I'd like to point you to a recently published resource: A Rubric for Implementing Standards for Mathematical Practice. It was written in July of 2011 by Danielle Maletta, Mimi Yang, and Mariam Youssef as part of the Visualizing Functions working group at PCMI. It gives an observer specific items to look for in a task, as well as specific teacher behaviors, to help evaluate how faithfully a standard is being met in a particular lesson. The accompanying Resources document will also give you a deeper understanding of each standard.

Also, heads up that Illustrative Mathematics, in addition to the Herculean undertaking of trying to illustrate every K-12 content standard, has put a significant amount of effort into illustrating the Standards for Mathematical Practice using both sample videos and classroom tasks. 

Check them out. Share widely.

Monday, April 8, 2013

Pop Quiz

Was this published in 2001, or this morning?
New York State United Teachers, the state's largest teachers union, is urging members and parents to call on the state Education Department to stop implementation of this year's tests, which will be more challenging, because schools have not received all of the necessary curriculum.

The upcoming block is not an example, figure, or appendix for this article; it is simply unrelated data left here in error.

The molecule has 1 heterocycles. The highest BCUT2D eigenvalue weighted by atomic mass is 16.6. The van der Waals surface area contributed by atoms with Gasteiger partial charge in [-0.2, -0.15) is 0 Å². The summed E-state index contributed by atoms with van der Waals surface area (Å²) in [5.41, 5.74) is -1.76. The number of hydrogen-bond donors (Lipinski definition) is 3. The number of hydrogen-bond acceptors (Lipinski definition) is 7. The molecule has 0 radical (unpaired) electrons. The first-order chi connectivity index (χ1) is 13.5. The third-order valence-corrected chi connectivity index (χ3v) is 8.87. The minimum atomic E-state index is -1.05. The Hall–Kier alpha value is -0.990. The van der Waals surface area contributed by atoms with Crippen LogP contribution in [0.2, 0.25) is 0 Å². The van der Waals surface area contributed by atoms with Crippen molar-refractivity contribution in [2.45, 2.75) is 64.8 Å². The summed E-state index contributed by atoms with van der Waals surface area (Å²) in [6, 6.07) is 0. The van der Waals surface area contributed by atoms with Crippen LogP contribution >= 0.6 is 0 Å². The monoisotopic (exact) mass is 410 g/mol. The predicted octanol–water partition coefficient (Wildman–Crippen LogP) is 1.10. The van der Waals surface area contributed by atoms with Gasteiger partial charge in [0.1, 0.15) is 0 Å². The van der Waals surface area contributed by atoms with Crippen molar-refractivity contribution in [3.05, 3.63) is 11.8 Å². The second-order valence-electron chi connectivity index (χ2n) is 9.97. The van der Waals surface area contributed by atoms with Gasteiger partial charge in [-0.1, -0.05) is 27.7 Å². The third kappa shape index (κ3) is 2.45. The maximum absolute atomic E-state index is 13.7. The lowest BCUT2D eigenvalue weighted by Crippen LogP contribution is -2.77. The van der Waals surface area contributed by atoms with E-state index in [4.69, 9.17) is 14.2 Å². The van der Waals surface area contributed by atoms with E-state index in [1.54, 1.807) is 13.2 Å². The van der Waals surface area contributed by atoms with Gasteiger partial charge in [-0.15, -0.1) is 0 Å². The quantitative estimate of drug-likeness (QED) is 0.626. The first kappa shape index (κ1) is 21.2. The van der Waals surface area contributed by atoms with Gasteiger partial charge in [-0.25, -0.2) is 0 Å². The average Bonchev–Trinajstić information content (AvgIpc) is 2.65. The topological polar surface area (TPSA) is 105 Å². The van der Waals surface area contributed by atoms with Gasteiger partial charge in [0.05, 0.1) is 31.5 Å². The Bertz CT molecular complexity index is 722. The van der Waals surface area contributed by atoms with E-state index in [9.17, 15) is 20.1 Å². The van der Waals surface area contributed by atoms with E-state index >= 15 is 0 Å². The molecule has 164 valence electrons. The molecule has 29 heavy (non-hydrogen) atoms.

"If we want our children to be ready for college and meaningful careers, we need higher standards — and a way to measure whether those standards are being met — and we need them now," Education Department spokesman Dennis Tompkins said.
Give up?

Saturday, April 6, 2013

The Tests Matter

Here is what is going on right now, in the time before the Common Core Standards have really hit high schools, and before a common assessment has been inflicted on any live children. The non-teachers in education are going: "Just start teaching the right way. Pay no attention to the tests. If you teach right, you don't have to worry about the tests. The tests will take care of themselves." The teachers are saying: "The way I teach is basically fine, anyway, so I'll make whatever adjustments I need to make once I see what they want kids to do on these new tests." I know there are probably some teachers changing their practice, and some non-teachers with half an eye on assessment. I'm painting with a broad brush. Go with it.